AbstractIntroduction: Age-related hyperkyphosis has been linked to impaired balance, increased falls and fear of falling. However, the mechanisms of how back shape and posture influence balance, falling and fear of falling are unclear. Exercise-based interventions have been developed to reduce hyperkyphosis together with any associated complications. However, limited studies have paid attention to improving falls, fear of falling, together with any satisfaction with educational booklets. Furthermore, very little is understood about subjects’ experiences of living with hyperkyphosis and taking part in a hyperkyphosis-specific exercise programme.
Aim: The overall aim of this thesis was to explore the effects of back shape and posture on balance, falling, and a fear of falling in older adults with hyperkyphosis.
Methods: Firstly, a systematic review was conducted to evaluate the relationship between back shape and posture with balance, falling, and fear of falling. Secondly, a cross-sectional primary study was undertaken to investigate the relationship between 3D back shape and posture with balance, falling, and fear of falling. Thirdly, a second systematic review was then conducted to determine the effects of exercise programmes on back shape and posture, balance, falling, and fear of falling in older people with hyperkyphosis. Finally, an empirical study was conducted to test the effect of a 16-week hyperkyphosis-specific exercise on falling, fear of falling, and satisfaction with an educational booklet. In addition, the study also explored the subjects’ experiences of living with hyperkyphosis as well as participating in the exercise programme.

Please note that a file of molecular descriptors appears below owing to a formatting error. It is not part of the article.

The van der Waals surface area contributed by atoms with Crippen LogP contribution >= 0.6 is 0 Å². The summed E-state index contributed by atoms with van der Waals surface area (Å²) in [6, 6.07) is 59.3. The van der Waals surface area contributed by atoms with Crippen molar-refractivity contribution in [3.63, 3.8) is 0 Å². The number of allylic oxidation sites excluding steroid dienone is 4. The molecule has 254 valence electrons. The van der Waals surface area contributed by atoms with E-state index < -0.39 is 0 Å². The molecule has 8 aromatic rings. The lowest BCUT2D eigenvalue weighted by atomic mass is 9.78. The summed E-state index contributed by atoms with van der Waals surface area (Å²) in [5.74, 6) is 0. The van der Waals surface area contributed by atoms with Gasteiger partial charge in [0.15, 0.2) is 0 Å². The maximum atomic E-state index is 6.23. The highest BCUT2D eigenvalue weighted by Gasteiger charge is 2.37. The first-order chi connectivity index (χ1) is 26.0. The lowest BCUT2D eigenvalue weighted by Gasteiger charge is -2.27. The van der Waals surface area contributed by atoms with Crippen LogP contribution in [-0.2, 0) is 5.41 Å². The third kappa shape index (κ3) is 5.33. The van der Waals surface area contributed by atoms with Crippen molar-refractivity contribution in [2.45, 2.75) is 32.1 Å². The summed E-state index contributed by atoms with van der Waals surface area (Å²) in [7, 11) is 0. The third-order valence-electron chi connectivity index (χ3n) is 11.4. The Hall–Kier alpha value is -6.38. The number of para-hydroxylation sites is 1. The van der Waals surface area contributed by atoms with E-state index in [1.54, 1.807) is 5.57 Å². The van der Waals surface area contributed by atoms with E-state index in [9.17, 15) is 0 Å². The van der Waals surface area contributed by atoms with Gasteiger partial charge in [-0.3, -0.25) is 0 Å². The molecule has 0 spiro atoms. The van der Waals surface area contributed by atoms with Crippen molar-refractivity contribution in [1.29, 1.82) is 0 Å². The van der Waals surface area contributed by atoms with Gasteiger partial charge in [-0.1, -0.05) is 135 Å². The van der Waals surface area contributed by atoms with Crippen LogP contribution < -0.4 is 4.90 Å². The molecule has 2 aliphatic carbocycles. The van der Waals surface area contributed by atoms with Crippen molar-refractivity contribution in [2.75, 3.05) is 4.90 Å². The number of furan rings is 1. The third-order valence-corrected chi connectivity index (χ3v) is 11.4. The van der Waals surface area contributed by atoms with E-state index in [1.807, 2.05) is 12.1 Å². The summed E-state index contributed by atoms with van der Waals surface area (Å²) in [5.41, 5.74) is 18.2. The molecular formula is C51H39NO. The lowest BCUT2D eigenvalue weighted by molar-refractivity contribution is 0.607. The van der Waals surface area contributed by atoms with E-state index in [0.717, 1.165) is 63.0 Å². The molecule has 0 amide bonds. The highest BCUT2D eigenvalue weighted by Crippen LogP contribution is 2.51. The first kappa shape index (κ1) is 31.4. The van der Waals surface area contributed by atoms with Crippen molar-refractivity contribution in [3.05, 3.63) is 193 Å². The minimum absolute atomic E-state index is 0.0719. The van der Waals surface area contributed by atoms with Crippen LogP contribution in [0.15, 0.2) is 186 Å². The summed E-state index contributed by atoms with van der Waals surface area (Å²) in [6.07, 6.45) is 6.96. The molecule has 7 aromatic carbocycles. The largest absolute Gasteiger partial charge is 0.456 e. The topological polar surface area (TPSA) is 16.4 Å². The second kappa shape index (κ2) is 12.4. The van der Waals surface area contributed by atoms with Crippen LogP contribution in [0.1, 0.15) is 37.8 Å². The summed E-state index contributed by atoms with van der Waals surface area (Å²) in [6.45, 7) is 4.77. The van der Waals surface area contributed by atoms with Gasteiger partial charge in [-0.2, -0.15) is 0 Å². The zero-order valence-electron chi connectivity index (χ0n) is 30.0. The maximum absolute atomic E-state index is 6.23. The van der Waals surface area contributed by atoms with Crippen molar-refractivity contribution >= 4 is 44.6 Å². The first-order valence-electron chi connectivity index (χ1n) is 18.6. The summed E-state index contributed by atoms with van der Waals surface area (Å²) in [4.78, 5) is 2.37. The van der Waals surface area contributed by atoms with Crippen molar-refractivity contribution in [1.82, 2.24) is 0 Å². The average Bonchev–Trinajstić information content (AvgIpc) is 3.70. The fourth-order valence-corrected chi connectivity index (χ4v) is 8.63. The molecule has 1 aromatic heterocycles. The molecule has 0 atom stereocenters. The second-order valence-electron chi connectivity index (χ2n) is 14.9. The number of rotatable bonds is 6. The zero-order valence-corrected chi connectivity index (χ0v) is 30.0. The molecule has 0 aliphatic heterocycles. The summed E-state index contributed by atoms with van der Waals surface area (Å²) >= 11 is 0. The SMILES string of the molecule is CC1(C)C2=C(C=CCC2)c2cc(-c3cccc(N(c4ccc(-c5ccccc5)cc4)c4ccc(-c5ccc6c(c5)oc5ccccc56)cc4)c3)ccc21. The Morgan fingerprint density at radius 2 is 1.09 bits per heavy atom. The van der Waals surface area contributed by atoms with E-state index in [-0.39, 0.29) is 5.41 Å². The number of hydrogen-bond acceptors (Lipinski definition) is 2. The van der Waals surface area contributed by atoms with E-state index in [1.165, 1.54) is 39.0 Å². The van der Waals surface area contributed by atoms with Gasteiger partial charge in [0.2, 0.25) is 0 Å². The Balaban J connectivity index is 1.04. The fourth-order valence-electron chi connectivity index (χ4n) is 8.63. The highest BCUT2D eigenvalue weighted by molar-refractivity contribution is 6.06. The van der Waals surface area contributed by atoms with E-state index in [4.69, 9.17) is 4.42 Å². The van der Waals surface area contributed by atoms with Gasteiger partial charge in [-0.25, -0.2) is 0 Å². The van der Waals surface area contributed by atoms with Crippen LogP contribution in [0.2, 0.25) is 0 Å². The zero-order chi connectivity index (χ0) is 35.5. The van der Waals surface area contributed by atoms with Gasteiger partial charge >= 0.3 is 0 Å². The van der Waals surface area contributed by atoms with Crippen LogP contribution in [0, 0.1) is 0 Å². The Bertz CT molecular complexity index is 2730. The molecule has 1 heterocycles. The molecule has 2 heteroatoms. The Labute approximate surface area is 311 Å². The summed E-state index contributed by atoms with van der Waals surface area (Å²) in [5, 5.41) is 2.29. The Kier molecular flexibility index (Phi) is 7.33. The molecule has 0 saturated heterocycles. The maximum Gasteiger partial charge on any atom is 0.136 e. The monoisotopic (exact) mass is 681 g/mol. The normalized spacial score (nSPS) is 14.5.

Results: The first systematic review identified that the existing evidence was limited and at a relatively high risk of bias indicating that older women with hyperkyphosis had greater postural sway and a greater number of falls than older women without kyphosis. Subsequently, the results of the secondsystematic review identified a significant research gap created by a lack of evidence for the effects of exercise interventions on back shape and posture, postural sway, the limits of stability, falling, and fear of falling in older people with hyperkyphosis. No primary papers were found, and this resulted in an empty review.
The results of the cross-sectional study revealed that 3D back shape and posture were related to postural sway, the limits of stability, history of falls, and fear of falling. Furthermore, in the intervention study, there was no statistically significant interaction between group (exercise group and control group) and time (before-intervention versus post-intervention) on the history of falls and the fear of falling. However, the effect size of the interaction effect was large. This means there was a probability that significance improve in the history of falls and the fear of falling would be observed with a larger sample size. Hyperkyphosis-specific exercises were found to have significant benefits for older adults in terms of improved body awareness, back shape and posture, as well as improved lifestyles. In the participants’ experience, severe hyperkyphosis did not affect their activities of daily living.
Discussion: An investigation into the relationship between different types of hyperkyphosis (upper, mid, and lower thoracic) with balance, falling and fear of falling needs to be conducted in future studies. This knowledge would help health professionals understand which type of hyperkyphosis will affect balance and falls. Furthermore, a larger RCT is needed to confirm the effects of the exercise programme in reducing the number of falls, fear of falling, back posture and balance.
|Date of Award||1 Jun 2022|
|Supervisor||Josette Bettany-Saltikov (Supervisor), Paul Van Schaik (Supervisor) & Gok Kandasamy (Supervisor)|